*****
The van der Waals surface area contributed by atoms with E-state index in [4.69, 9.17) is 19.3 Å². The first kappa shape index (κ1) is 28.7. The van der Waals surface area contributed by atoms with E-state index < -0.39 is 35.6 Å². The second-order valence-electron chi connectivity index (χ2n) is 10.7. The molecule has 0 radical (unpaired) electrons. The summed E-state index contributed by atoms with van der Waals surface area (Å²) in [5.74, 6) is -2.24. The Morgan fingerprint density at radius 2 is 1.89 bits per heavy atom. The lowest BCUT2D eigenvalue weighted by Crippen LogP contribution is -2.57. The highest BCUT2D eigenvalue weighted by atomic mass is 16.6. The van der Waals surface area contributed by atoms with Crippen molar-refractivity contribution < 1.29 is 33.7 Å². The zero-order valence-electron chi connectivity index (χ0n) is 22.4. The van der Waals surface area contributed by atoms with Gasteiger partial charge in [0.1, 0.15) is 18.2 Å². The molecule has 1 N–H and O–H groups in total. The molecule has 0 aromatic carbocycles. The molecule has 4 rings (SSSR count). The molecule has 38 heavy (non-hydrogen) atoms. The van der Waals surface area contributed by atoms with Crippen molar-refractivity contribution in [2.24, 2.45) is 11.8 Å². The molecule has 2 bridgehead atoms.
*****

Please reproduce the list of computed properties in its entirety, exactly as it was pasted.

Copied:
The van der Waals surface area contributed by atoms with E-state index in [4.69, 9.17) is 19.3 Å². The first kappa shape index (κ1) is 28.7. The van der Waals surface area contributed by atoms with E-state index < -0.39 is 35.6 Å². The second-order valence-electron chi connectivity index (χ2n) is 10.7. The molecule has 0 radical (unpaired) electrons. The summed E-state index contributed by atoms with van der Waals surface area (Å²) in [5.74, 6) is -2.24. The Morgan fingerprint density at radius 2 is 1.89 bits per heavy atom. The lowest BCUT2D eigenvalue weighted by Crippen LogP contribution is -2.57. The highest BCUT2D eigenvalue weighted by atomic mass is 16.6. The van der Waals surface area contributed by atoms with Crippen molar-refractivity contribution < 1.29 is 33.7 Å². The zero-order valence-electron chi connectivity index (χ0n) is 22.4. The van der Waals surface area contributed by atoms with Gasteiger partial charge in [0.1, 0.15) is 18.2 Å². The molecule has 1 N–H and O–H groups in total. The molecule has 0 aromatic carbocycles. The molecule has 4 rings (SSSR count). The molecule has 38 heavy (non-hydrogen) atoms. The van der Waals surface area contributed by atoms with Crippen molar-refractivity contribution in [2.24, 2.45) is 11.8 Å². The molecule has 2 bridgehead atoms.